"The U.S. Food and Drug Administration today announced that it has approved Flublok, the first trivalent influenza vaccine made using an insect virus (baculovirus) expression system and recombinant DNA technology. Flublok is approved for the preve"...
FluMist Patient Information including If I Miss a Dose
In this Article
- What is influenza virus nasal vaccine (FluMist)?
- What are the possible side effects of influenza virus nasal vaccine (FluMist)?
- What is the most important information I should know about this vaccine (FluMist)?
- What should I discuss with my healthcare provider before receiving this vaccine (FluMist)?
- How is this vaccine given (FluMist)?
- What happens if I miss a dose (FluMist)?
- What happens if I overdose (FluMist)?
- What should I avoid before or after receiving this vaccine (FluMist)?
- What other drugs will affect influenza virus nasal vaccine (FluMist)?
- Where can I get more information?
What happens if I miss a dose (FluMist)?
Since influenza virus vaccine is usually given only one time per year, you will most likely not be on a dosing schedule. Call your doctor if you forget to receive your yearly vaccination in October or November.
If your child misses a booster dose of this vaccine, call your doctor for instructions.
What happens if I overdose (FluMist)?
An overdose of this vaccine is unlikely to occur.
What should I avoid before or after receiving this vaccine (FluMist)?
For at least 21 days after receiving nasal influenza virus vaccine, avoid close contact with anyone who has a weak immune system caused by disease (such as cancer, HIV, or AIDS), or by certain medicines such as steroids, cancer chemotherapy, or radiation treatment. A person with a weak immune system can become ill if they have close contact with you after you have recently received a an influenza vaccine.
For at least 2 weeks after receiving this vaccine, avoid using antiviral medications that are normally used to treat flu symptoms, such as oseltamivir (Tamiflu) or zanamivir (Relenza).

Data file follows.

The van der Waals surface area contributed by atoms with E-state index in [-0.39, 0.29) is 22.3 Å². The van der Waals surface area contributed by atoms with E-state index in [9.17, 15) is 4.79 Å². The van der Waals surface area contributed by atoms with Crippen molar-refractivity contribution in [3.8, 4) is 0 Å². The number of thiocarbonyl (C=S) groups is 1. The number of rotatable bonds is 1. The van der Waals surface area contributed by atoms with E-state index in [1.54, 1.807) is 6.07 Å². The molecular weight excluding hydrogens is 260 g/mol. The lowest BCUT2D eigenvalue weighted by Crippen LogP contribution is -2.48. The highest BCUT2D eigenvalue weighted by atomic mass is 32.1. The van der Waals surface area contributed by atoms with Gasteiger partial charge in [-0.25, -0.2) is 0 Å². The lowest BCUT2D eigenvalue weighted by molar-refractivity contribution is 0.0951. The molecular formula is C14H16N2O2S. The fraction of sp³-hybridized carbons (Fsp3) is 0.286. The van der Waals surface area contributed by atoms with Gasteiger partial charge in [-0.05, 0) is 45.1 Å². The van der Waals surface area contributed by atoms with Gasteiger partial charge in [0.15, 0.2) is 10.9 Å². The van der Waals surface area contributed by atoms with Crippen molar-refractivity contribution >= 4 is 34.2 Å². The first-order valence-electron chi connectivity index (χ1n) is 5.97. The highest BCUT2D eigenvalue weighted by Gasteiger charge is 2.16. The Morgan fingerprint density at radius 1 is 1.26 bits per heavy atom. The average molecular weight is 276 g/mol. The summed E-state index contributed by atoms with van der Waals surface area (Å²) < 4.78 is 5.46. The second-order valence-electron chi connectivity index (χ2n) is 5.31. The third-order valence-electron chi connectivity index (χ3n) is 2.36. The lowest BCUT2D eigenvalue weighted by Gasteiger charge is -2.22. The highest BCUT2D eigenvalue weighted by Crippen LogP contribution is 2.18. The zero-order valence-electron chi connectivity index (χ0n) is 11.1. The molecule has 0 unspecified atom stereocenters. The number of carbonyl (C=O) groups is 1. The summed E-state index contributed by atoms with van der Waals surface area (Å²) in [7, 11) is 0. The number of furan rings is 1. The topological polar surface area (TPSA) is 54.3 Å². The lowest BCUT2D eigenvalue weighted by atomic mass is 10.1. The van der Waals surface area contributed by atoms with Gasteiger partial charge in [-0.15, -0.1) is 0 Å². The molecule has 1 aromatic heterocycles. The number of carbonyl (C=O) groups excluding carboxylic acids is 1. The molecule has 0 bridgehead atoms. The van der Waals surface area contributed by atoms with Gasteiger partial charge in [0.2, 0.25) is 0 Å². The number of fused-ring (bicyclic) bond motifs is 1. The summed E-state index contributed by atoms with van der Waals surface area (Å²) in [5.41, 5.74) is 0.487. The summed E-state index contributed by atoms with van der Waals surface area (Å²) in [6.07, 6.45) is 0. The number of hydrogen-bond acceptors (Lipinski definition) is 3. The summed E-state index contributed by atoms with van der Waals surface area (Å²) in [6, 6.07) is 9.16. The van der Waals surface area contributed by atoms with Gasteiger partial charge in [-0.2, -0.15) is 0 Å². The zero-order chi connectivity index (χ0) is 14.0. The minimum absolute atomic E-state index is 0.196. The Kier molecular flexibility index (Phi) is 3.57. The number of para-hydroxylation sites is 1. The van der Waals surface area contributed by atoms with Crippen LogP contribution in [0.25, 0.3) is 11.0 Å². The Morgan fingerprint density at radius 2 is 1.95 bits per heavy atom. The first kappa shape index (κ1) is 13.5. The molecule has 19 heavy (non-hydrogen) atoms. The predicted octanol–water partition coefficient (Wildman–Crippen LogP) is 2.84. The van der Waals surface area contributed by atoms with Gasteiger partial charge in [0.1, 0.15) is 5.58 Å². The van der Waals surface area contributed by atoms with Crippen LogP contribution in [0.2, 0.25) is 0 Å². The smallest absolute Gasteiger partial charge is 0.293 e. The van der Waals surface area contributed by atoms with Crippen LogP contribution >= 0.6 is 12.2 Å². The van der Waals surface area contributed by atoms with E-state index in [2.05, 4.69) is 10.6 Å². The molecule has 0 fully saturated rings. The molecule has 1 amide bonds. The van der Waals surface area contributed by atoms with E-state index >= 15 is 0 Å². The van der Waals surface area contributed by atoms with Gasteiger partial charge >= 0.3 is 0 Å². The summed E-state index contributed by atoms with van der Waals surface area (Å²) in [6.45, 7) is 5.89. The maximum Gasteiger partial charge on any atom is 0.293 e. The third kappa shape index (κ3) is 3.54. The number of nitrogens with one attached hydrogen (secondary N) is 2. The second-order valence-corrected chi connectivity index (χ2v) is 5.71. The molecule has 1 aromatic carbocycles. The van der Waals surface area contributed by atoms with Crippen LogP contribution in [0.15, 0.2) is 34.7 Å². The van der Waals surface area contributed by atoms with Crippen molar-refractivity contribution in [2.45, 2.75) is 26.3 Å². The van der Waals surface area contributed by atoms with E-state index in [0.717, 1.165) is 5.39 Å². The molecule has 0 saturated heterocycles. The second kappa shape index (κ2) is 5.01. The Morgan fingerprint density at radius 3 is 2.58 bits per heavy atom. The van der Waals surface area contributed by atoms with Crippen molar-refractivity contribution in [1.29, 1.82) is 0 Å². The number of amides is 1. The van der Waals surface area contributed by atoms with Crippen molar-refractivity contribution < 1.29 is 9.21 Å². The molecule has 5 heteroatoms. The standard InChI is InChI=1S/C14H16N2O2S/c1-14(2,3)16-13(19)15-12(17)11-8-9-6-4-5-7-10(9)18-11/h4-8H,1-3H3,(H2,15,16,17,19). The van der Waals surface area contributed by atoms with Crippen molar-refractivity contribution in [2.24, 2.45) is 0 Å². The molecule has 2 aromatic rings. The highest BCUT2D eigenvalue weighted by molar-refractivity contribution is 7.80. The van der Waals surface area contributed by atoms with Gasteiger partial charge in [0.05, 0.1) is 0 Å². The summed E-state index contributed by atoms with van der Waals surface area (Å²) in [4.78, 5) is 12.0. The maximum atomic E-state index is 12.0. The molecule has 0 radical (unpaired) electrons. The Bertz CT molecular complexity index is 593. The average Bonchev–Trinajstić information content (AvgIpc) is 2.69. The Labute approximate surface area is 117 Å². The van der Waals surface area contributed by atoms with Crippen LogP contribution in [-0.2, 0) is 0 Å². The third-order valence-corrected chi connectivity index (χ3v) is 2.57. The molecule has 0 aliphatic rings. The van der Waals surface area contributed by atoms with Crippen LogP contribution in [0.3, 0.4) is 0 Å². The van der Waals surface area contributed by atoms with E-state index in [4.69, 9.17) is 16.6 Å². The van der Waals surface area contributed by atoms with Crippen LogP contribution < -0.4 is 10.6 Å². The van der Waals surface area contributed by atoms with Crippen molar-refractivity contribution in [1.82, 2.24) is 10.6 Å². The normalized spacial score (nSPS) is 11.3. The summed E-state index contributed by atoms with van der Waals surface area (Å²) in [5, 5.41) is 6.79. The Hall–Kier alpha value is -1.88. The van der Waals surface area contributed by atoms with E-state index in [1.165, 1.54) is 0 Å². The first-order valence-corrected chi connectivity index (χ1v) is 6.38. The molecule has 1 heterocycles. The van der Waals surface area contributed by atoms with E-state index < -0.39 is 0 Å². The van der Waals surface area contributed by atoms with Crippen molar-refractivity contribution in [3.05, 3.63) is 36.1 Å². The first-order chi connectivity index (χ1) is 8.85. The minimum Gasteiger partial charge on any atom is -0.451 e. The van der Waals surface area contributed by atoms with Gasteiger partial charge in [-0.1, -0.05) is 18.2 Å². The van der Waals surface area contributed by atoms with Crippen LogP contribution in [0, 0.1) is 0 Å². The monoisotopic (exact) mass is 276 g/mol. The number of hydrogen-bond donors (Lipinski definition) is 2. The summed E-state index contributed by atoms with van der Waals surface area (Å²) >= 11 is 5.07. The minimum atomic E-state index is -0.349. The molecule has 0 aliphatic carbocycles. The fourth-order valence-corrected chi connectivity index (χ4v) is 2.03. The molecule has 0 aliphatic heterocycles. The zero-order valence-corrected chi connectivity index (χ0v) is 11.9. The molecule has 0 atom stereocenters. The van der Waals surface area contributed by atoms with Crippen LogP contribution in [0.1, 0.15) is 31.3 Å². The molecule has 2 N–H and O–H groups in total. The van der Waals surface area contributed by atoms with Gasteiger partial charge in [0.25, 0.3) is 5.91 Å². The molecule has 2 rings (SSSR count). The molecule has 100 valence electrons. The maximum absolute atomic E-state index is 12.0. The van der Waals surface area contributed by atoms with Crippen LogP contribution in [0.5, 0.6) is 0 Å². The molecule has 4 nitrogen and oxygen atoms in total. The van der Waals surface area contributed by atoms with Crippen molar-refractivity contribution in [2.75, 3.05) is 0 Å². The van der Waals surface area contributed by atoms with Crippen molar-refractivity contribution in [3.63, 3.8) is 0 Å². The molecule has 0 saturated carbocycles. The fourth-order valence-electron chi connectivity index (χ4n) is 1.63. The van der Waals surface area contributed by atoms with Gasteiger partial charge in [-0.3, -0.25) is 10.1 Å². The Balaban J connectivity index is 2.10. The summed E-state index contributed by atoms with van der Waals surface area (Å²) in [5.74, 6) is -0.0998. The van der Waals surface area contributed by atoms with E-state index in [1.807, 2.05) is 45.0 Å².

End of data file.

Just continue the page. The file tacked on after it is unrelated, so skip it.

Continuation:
What other drugs will affect influenza virus nasal vaccine (FluMist)?
Before receiving this vaccine, tell the doctor about all other vaccines you have recently received.
Also tell the doctor if you have recently received drugs or treatments that can weaken the immune system, including:
- an oral, nasal, inhaled, or injectable steroid medicine;
- medications to treat psoriasis, rheumatoid arthritis, or other autoimmune disorders--azathioprine, etanercept, leflunomide, and others; or
- medicines to treat or prevent organ transplant rejection--basiliximab, cyclosporine, muromonab-CD3, mycophenolate mofetil, sirolimus, tacrolimus.
If you are using any of these medications, you may not be able to receive the vaccine, or may need to wait until the other treatments are finished.
This list is not complete. Other drugs may affect influenza virus nasal vaccine, including prescription and over-the-counter medicines, vitamins, and herbal products. Not all possible interactions are listed in this medication guide.
Where can I get more information?
Your doctor or pharmacist may have information about nasal influenza virus vaccine written for health professionals that you may read. You may also find additional information from your local health department or the Centers for Disease Control and Prevention.
Remember, keep this and all other medicines out of the reach of children, never share your medicines with others, and use this medication only for the indication prescribed.
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Additional FluMist Information
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Report Problems to the Food and Drug Administration
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